Miguel Herrán, who plays Aníbal “Río” Cortés in “Money Heist” and Christian Varela in “Elite,” will star with “Below Zero” lead Javier Gutiérrez in “Modelo 77,” produced by Movistar Plus and Madrid-based Atípica Films.
The feature film will be released in Spanish cinema theaters by Buena Vista Intl. before screening in exclusivity on Movistar Plus.
Directed by Alberto Rodríguez and written by Rafael Cobos and Rodríguez, the creative powerhouses behind Movistar Plus banner series “The Plague,” the movie sees Movistar Plus maintaining in a movie a key talent relationship forged by a drama series. As competition for top talent becomes the key battleground between pay TV operators and platforms the world over, that looks like a crucial coup.
Set to go into production on Aug. 2, “Modelo 77” also begs the question as to whether Movistar Plus, one of Spain’s key drama series investors, will now be driving into movie production in Spain with some of the same vigor, scale and ambition as it has in drama series, and what kind of IP share that could give to producers.
“Modelo 77” looks to be structured as a co-production with a top independent producer, Atípica Films, headed by José Antonio Félez, Rodríguez’s career-long producer.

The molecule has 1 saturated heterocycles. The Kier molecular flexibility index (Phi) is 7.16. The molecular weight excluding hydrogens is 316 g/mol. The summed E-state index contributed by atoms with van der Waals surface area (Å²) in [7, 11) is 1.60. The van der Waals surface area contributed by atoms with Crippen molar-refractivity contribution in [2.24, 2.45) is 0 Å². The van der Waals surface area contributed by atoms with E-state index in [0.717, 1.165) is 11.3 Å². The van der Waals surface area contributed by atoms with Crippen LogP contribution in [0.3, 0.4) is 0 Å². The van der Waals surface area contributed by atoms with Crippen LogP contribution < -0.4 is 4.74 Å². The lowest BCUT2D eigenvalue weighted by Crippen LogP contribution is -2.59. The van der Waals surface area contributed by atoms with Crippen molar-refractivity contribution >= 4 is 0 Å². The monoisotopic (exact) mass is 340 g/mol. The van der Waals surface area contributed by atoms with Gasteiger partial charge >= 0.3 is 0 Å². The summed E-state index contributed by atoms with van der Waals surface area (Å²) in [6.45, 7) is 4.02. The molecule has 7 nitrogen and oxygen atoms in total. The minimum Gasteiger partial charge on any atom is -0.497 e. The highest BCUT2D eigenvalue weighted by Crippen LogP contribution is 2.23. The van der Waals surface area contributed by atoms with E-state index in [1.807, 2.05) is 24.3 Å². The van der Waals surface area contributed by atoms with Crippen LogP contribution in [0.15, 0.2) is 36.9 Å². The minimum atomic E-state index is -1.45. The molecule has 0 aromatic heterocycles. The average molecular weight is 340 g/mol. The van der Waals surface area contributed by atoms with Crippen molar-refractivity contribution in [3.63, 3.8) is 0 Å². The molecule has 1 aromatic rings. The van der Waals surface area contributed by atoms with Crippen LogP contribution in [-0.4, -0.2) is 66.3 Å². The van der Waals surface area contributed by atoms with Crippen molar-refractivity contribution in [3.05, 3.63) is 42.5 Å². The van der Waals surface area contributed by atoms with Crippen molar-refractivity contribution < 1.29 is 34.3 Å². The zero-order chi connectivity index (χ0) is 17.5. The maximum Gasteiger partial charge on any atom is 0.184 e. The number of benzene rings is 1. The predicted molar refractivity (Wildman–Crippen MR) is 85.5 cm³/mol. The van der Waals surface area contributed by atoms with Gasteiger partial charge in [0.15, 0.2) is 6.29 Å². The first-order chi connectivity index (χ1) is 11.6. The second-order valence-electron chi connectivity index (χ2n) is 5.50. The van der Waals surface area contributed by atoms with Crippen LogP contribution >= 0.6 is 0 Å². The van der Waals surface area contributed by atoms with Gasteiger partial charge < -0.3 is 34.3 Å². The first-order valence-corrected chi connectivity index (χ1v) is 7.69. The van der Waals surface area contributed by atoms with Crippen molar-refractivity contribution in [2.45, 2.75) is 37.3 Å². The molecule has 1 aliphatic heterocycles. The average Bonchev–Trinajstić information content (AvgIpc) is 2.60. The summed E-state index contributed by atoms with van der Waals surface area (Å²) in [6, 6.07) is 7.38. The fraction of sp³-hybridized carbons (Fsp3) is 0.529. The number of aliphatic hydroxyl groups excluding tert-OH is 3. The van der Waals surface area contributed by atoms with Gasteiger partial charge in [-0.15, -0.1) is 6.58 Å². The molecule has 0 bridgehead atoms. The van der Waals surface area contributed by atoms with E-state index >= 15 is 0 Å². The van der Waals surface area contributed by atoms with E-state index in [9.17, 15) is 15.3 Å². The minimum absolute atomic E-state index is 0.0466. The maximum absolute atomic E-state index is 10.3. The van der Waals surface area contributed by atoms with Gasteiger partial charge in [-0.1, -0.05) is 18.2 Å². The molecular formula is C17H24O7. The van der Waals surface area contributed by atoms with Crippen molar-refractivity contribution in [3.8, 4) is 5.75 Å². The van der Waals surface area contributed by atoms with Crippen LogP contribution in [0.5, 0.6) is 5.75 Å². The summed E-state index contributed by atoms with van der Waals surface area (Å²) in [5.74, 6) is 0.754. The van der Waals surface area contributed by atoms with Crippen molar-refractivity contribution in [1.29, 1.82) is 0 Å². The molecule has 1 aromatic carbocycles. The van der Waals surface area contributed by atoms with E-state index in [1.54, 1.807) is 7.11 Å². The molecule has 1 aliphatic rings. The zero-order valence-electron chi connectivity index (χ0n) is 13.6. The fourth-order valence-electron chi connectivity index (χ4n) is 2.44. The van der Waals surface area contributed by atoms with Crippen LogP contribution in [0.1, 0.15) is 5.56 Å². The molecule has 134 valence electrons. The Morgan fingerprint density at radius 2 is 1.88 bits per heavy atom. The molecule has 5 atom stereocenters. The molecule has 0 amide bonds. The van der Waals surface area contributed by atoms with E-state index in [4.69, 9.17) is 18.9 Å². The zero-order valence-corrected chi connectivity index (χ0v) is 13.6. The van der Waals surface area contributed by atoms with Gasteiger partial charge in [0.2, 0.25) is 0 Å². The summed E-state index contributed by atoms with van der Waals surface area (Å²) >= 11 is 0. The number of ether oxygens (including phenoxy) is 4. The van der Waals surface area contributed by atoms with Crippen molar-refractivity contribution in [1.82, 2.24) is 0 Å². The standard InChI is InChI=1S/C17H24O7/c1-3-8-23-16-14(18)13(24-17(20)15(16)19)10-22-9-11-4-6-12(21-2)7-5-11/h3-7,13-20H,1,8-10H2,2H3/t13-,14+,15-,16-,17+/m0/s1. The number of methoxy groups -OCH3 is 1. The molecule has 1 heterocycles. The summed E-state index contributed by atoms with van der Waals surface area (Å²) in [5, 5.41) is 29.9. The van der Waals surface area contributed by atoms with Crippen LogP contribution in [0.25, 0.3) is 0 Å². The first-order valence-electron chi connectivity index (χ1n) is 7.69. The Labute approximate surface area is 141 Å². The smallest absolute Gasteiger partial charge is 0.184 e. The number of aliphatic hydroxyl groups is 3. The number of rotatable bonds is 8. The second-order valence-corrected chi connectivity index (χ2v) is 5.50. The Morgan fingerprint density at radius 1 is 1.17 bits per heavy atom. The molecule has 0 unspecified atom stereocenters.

Described by Movistar Plus as an ambitious production, which will reach through to October, “Modelo 77” bring the same probing historical analysis of the driver and impediments to historical change which Rodríguez and Cobos brought to “The Plague” and “Marshland,” winner of 10 Spanish Academy Goyas in 2014.
Herrán plays a young accountant who is sent to Barcelona’s legendary Modelo penitentiary pending trial for embezzlement in 1977, facing 10-20 years in jail, a prison sentence disproportionate to his crime. There he joins a group of inmates battling to achieve an amnesty for past crimes.
“Above all, the convicts fought to be united in a hostile repressive world, where social justice or simply the most basic of human rights shone by their absence,” said Rodríguez.
“Prisons are a reflection of a country. How it treats people who go to jail, and why they’re there, talks about its present and its future,” added Cobos.
He went on: “In 1977, Spain experienced one of the greatest moments of freedom in its history. But the transition to democracy, that idyllic space between shadows and hope, had decided to pass Spanish prisons by. That has to be told.”